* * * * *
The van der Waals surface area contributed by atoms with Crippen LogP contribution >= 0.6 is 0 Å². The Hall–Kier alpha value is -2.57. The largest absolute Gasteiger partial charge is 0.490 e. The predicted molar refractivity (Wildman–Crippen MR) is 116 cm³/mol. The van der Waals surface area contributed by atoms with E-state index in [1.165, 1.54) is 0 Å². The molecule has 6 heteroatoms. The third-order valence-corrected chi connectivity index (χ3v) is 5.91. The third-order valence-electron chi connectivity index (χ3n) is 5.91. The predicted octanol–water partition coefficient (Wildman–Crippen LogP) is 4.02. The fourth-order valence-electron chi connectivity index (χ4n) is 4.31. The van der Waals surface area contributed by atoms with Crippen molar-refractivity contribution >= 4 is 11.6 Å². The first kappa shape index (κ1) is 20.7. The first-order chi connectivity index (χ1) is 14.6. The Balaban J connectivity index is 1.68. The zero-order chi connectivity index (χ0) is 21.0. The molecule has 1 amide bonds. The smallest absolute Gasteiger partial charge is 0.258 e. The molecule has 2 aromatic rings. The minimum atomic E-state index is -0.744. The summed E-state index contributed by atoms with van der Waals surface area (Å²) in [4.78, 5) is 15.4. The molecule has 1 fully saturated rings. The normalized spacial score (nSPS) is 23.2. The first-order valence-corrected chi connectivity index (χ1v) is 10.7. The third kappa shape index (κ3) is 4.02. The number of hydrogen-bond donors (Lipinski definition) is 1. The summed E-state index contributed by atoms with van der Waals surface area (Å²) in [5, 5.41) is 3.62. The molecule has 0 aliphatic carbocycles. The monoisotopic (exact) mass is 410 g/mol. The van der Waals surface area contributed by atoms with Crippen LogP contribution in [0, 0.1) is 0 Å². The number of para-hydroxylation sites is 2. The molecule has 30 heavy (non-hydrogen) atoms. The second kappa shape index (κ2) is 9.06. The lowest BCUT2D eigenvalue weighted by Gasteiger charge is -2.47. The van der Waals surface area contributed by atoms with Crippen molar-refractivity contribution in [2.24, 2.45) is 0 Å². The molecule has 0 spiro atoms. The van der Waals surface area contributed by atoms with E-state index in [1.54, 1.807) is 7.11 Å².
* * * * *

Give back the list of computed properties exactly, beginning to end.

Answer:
The van der Waals surface area contributed by atoms with Crippen LogP contribution >= 0.6 is 0 Å². The Hall–Kier alpha value is -2.57. The largest absolute Gasteiger partial charge is 0.490 e. The predicted molar refractivity (Wildman–Crippen MR) is 116 cm³/mol. The van der Waals surface area contributed by atoms with E-state index in [1.165, 1.54) is 0 Å². The molecule has 6 heteroatoms. The third-order valence-corrected chi connectivity index (χ3v) is 5.91. The third-order valence-electron chi connectivity index (χ3n) is 5.91. The predicted octanol–water partition coefficient (Wildman–Crippen LogP) is 4.02. The fourth-order valence-electron chi connectivity index (χ4n) is 4.31. The van der Waals surface area contributed by atoms with Crippen molar-refractivity contribution >= 4 is 11.6 Å². The first kappa shape index (κ1) is 20.7. The first-order chi connectivity index (χ1) is 14.6. The Balaban J connectivity index is 1.68. The zero-order chi connectivity index (χ0) is 21.0. The molecule has 1 amide bonds. The smallest absolute Gasteiger partial charge is 0.258 e. The molecule has 2 aromatic rings. The minimum atomic E-state index is -0.744. The summed E-state index contributed by atoms with van der Waals surface area (Å²) in [4.78, 5) is 15.4. The molecule has 1 fully saturated rings. The normalized spacial score (nSPS) is 23.2. The first-order valence-corrected chi connectivity index (χ1v) is 10.7. The third kappa shape index (κ3) is 4.02. The number of hydrogen-bond donors (Lipinski definition) is 1. The summed E-state index contributed by atoms with van der Waals surface area (Å²) in [5, 5.41) is 3.62. The molecule has 0 aliphatic carbocycles. The monoisotopic (exact) mass is 410 g/mol. The van der Waals surface area contributed by atoms with Crippen LogP contribution in [0, 0.1) is 0 Å². The number of para-hydroxylation sites is 2. The molecule has 30 heavy (non-hydrogen) atoms. The second kappa shape index (κ2) is 9.06. The lowest BCUT2D eigenvalue weighted by Gasteiger charge is -2.47. The van der Waals surface area contributed by atoms with Crippen molar-refractivity contribution in [2.24, 2.45) is 0 Å². The molecule has 0 spiro atoms. The van der Waals surface area contributed by atoms with E-state index in [1.54, 1.807) is 7.11 Å².